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A-Men (vita) review

With many saying that iPhone has the market on small app-like games, you’d be best thinking that Vita has already lost and that everyone else but Apple should just pack up and go home. PS Vita though, has already proved that it has some tricks up its sleeve, with excellent budget titles such as Motorstorm, Super StarDust and now, the game we are here to talk about, Blobber Team’s A-Men.

Even though A-Men is a decent little title, you do however have to get over the awful script, with LOL’s, noob and self-referencing, it makes plenty of attempts to sound cool but ends up being more like your dad trying too hard. Move all that aside and what you have is a really challenging puzzle/platform game that feels like a blend of Lemmings and forgotten classic The Lost Vikings.

The initial setting is at an A-Corp factory, a company that creates robotic soldiers, A-Droids. Even though an incredibly dangerous product, the staff at the factory seem to like goofing off and use these A-Droids as target practice out of hours. Calling themselves the A-Men, the six workers manage to inadvertently set off the factory machines, creating hundreds of the A-Droids whom then run amok through the factory. The A-Men try to rectify this by setting the factory to explode and stop the toy uprising but absent mindedly forget to set the charges, and in their hasty escape crash their chopper.

The levels have been split into four distinct environments to avoid any repetition, Forest World, Seacoast World, Winterland World and Factory World, with each being extremely challenging; even the first basic tutorial level in the jungles caused plenty of deaths. Each level is laid out like a platform game, with varying different ledges and holes to jump across. With the touch screen you are given the freedom to move the camera around, checking out the lay of the land and zooming in and out by pinching the screen to get a better overall picture before tentatively moving your character through the hazard laden lands. The aim of each level is to dispose of a set amount of A-Droids to allow your chopper to safely land and get you to the next drop zone.

The A-Droids come in a few flavours, the basic grunt will just walk left to right, stopping at walls and turning right around again; these guys are pretty basic though and will also walk right off the edge of platforms, irrespective if they will survive or not. This can’t be said for the more advanced A-Droids, who are not only aware of holes and traps but will also use lifts to pursue you; killing these guys required a lot more forward planning. As with any of the enemies, if you catch their line of sight they will sound a trumpet and then charge you, outrunning you most of the time and ending the game.

It’s not just the A-Droids that cause problems, with spike traps, walls of napalm, boulder traps, electrical wires and land mines all out there for you to get killed by. But whatever can kill you can also be used to kill the A-Droids, with the basic droids just happy to walk into a spike pit or some bare electric cables, the more clever A-Droids you can trick by luring onto camouflage land mines.

Whilst you have a few solo missions, most will involve a selection of the A-Men already saved; switching between the available characters is simple with a tap of the shoulder buttons. Initially most of the levels are quite daunting, but with trial and error, patterns and the level layout presents itself, showing obvious areas where each of your team can use their skills.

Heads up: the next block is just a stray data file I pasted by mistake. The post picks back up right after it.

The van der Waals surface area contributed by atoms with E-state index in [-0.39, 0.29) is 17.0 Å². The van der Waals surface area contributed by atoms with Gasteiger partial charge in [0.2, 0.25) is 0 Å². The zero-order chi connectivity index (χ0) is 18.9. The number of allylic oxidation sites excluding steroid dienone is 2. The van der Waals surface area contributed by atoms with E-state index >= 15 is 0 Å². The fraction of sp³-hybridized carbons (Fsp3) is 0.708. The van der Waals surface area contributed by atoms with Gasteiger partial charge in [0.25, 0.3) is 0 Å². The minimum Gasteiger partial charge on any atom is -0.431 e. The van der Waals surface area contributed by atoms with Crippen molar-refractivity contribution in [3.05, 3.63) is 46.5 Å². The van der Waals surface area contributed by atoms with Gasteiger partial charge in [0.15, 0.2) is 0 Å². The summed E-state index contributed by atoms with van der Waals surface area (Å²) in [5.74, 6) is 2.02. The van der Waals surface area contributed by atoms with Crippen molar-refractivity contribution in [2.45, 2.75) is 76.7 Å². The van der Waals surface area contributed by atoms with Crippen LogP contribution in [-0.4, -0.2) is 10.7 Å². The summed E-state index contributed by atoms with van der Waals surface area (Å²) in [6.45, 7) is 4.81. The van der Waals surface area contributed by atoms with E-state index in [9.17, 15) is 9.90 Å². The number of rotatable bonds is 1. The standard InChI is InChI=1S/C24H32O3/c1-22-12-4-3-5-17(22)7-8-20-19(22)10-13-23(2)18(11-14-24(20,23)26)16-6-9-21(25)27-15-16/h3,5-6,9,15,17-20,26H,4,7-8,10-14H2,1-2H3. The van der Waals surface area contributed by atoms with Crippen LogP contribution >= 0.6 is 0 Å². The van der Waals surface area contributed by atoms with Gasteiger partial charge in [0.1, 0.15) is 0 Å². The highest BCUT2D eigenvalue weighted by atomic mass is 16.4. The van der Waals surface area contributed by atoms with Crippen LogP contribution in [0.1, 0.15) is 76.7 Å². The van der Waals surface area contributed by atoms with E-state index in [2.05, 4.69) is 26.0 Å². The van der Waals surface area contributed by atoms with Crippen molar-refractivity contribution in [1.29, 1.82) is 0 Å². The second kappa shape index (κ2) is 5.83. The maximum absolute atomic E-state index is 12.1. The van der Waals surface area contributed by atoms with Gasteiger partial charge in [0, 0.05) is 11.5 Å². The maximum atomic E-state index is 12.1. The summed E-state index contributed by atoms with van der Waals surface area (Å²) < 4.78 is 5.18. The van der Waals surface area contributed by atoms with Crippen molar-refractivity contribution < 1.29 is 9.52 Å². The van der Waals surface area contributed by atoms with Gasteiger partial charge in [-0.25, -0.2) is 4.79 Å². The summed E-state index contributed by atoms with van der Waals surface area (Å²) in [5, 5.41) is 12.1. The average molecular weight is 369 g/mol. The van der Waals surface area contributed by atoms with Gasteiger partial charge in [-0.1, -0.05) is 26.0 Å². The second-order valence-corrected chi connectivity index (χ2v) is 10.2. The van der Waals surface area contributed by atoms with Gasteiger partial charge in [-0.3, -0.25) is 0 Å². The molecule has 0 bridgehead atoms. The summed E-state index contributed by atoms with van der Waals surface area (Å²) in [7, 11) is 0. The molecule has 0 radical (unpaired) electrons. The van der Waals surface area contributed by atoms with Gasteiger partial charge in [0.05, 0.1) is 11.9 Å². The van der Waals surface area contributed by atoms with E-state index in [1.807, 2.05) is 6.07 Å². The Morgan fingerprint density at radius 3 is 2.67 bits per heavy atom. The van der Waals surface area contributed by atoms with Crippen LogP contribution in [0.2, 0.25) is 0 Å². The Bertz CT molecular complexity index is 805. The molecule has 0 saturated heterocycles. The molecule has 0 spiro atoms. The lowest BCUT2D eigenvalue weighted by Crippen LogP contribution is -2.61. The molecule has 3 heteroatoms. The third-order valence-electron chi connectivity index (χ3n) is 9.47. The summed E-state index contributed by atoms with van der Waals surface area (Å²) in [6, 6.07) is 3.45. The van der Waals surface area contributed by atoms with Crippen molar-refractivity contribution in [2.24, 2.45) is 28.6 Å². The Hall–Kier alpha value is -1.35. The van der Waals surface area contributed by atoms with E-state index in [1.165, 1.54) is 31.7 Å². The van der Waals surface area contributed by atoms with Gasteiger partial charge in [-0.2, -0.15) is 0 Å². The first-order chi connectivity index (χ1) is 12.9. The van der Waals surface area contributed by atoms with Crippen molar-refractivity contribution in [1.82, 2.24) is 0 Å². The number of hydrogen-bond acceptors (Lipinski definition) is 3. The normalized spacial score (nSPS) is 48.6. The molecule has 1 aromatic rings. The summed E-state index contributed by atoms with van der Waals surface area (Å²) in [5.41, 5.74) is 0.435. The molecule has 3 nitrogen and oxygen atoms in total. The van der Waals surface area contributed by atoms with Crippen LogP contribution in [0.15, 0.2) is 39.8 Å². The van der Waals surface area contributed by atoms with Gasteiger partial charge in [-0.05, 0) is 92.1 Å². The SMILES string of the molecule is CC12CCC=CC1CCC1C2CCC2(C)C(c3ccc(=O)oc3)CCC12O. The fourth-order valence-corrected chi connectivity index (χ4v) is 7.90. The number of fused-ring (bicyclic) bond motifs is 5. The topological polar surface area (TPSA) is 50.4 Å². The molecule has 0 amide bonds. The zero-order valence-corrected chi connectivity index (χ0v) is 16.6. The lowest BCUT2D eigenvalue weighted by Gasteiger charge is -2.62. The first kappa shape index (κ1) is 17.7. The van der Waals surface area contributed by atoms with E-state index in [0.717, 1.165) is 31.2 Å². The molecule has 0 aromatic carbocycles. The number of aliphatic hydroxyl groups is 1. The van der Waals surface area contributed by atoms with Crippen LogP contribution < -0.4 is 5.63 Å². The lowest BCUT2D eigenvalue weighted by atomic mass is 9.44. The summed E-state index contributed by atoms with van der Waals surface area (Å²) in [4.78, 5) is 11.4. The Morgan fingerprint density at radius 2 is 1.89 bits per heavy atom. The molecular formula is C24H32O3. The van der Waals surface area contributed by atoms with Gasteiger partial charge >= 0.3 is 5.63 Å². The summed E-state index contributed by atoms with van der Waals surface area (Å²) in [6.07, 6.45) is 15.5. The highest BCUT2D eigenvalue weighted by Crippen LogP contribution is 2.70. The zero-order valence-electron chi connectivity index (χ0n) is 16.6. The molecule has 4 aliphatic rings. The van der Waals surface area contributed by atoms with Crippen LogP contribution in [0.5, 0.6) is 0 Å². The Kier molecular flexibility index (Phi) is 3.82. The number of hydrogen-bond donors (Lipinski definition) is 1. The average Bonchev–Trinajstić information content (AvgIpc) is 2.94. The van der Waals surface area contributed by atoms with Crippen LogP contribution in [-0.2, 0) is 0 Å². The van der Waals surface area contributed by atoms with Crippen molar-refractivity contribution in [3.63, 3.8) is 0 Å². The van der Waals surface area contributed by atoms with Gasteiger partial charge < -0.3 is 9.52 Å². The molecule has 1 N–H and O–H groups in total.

Of the six A-Men, only five are playable, with each one able to pick up and use items specific to them. The Private is able to use a rifle and explosives, handy for shooting a rope with a large boulder attached to it or just lobbing a grenade into a crowd of A-Droids; the Engineer can create and destroy bridges and ramps, the Spy can imitate A-Droids; the Strongman can pick up and throw large boxes and also get the attention of  the brainier A-Droids and cause them to run towards him. There is also a Commando, who uses parachutes and grapple hooks to get behind enemy line and finally, the sixth member, the rather dopey chopper pilot.

Each of the A-Men’s controls are a mixture of both button and touch screen, with you moving around with the LS and jumping with X. Each of the A-Men’s abilities appear on the right of the screen, allowing you to either use buttons or the touch screen. With the inclusion of their own items each character is able to interact with other items, switching off and on power sources, plunging a detonator or opening trap doors. With so many switches in each level, when you approach on, you’re able to use a pair of binoculars to zoom into what the switch operates, allowing you to perfectly time triggering a spike trap just as an A-Droid walks over it on the other side of the map.

Though you can pass the levels by just clearing the required amount of A-Droids, trying to dispose of them all will earn you plenty of extra level points, which alongside any points earned in the side challenges can be spent on items of clothing for your team and also gifts for you Near friends.

A-Men is a great title for the Vita, utilizing the large portable screen with well animated characters and some punishing and well designed environments. Just getting through the bare minimum is a challenge enough, while completing levels 100% offers plenty of head scratching moments.

Rating: ExcellentReview Policy(version tested: PS Vita)

A-Men is available now via the PlayStation Store on PS Vita. Why not buy some instant credit from ShopTo and save yourself some cash on this and other games.

Edited On 25 Feb, 2012

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